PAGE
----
A thorough review of a business resumption plan can involve some time and effort. For purposes of this article, “review” means at least sitting down with the plan, and any supporting documentation, and reading the plan to check that it is still valid. If the plan is for the recovery of a single unit, the review should include some of the key staff of that unit. If the plan is for the recovery of multiple units, some staff from those units could be involved in the review process. People from units that might support recovery may also be included. Each organization will have its own guidelines for what constitutes a review and who should be involved. A review could lead to updates to the plan, as well as a walkthrough, tabletop exercise, or even a more robust exercise to validate the plan.
Following is a list of some changes that may occur in either the business or infrastructure/technical environments. These changes may trigger an out-of-cycle review, and could lead to plan updates and/or exercises. The following list of possible changes is not intended to be exhaustive.
Type of Change
• Add/delete a business function or new line of business
• Add/delete applications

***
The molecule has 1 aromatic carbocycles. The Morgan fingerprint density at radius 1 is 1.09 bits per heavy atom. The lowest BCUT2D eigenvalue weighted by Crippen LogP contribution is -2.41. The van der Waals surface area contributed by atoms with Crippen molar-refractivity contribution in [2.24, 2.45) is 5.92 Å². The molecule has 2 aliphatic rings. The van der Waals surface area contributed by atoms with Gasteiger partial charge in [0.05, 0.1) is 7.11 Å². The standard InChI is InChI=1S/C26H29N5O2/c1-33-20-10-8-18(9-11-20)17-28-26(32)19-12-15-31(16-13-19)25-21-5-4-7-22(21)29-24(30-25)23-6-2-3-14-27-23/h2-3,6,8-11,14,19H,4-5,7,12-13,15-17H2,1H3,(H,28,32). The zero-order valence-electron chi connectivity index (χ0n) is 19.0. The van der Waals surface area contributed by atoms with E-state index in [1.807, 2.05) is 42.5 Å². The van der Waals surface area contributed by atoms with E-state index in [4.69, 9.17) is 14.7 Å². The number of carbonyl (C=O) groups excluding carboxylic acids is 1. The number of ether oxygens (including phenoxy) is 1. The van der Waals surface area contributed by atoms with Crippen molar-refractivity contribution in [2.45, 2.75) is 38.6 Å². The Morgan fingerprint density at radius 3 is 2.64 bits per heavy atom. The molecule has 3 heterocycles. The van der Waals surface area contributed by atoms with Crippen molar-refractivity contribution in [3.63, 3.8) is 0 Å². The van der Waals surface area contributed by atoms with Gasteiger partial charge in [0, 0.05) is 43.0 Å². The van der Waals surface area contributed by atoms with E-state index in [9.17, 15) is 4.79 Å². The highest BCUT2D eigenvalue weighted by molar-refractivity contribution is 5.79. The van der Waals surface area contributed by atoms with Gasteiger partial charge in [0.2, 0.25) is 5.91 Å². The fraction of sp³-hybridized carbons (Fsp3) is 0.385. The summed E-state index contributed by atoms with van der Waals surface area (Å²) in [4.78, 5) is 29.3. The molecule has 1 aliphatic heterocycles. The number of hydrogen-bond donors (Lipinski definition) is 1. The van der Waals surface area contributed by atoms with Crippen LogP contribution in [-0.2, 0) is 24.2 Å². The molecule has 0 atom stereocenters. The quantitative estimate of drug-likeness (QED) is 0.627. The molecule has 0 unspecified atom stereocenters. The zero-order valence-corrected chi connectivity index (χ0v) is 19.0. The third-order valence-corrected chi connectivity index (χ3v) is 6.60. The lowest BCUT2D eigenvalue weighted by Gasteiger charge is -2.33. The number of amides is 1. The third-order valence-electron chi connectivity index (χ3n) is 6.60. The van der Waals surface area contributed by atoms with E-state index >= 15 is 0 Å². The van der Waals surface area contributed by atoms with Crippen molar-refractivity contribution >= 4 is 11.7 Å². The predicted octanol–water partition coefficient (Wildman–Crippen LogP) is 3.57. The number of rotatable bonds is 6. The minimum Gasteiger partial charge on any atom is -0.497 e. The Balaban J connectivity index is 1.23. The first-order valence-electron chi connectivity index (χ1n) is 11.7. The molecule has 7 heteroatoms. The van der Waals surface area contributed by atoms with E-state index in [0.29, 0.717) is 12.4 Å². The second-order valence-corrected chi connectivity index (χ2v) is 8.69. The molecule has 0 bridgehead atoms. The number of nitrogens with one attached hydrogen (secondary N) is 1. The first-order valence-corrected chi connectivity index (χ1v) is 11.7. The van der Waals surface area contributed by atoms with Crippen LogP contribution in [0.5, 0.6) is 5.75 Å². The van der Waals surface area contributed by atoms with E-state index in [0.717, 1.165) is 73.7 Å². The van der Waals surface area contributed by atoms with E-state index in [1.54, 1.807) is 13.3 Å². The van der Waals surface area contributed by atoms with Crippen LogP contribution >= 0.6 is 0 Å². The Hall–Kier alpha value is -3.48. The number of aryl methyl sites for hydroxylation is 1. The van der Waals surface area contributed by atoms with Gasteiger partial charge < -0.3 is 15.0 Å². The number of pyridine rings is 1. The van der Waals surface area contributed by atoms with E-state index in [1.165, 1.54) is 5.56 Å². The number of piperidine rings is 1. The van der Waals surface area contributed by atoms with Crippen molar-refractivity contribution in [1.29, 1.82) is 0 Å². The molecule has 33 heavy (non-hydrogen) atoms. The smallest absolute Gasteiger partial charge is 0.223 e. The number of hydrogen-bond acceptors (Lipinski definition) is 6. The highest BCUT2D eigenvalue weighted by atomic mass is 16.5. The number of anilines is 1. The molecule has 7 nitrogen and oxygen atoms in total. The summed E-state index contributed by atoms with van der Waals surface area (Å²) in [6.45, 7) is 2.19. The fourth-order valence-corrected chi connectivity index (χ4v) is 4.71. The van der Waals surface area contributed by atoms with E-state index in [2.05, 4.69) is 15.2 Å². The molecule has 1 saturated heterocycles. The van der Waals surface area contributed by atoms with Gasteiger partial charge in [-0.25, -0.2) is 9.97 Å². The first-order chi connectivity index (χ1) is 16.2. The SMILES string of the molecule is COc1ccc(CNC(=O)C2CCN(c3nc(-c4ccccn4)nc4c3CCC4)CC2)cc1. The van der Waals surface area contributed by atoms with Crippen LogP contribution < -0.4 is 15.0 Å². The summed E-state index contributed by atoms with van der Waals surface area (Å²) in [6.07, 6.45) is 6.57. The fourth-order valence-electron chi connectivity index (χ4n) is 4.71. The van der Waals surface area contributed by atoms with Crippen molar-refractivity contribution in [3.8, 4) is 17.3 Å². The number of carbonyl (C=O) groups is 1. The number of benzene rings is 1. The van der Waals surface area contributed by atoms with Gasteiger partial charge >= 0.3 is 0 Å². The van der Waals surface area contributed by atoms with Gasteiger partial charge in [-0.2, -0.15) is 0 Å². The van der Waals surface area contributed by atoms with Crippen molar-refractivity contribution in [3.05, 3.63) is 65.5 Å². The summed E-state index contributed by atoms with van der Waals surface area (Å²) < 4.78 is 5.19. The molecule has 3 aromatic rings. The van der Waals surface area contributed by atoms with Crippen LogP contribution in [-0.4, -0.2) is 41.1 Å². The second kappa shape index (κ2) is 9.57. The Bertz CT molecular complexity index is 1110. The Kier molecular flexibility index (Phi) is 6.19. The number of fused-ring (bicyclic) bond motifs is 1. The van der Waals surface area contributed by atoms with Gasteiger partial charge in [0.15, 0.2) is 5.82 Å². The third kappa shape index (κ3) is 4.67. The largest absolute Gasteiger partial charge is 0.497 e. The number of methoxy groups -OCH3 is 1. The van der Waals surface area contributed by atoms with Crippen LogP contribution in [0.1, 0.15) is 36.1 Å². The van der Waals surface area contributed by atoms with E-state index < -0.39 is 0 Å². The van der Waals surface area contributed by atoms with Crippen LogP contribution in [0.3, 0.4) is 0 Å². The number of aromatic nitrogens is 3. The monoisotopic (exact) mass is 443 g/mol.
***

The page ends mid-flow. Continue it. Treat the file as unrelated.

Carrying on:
• Add/lose/change key staff
• Change to the business functions’ recovery time objectives (RTOs) or recovery point objectives (RPOs)
• Change the business functions’ back-up strategies or the back-up/recovery technology
• Change the timing of a business function (ex. a function that was run 8 a.m. to 5 p.m. Monday-Friday is now run 6 a.m. to 6 p.m. Monday-Saturday)
• Changes in upstream/downstream business dependencies (timing, applications, interfaces, outside entities, etc.)
• Corporate policy changes
• Functional unit moves to a new physical location, or some other substantial change in the physical environment
• Functional unit’s overall RTO changes (for example, a unit operating from 6 a.m. to 6 p.m. has a 12-hour TO, or less depending on other factors. If the units’ hours of operation change to 6 a.m. to midnight, the RTO becomes six hours, or less.)
• Issues/problems discovered during exercises or during an event
• Move functions to a substantially different technology
• Move the functional unit to a new organization
• New mandatory/legal/regulatory requirements
• New or changed roles for units that may support recovery, or new support units (infrastructure support, computer operations, physical security or travel, for example)
• New relocation sites
• New threats or changed assessment of threats
• Reorganization of the functional unit
• Research into best practices
• Substantial changes to a business function, such as new processes or machinery
• Substantial changes to number of employees or skill set of employees
• Substantial changes to applications
The following minor changes will probably not trigger a plan review:
• Changes to employee contact information (might trigger a communication exercise)
• Hire/loss of non-key staff
• Minor changes in technology, applications or the physical environment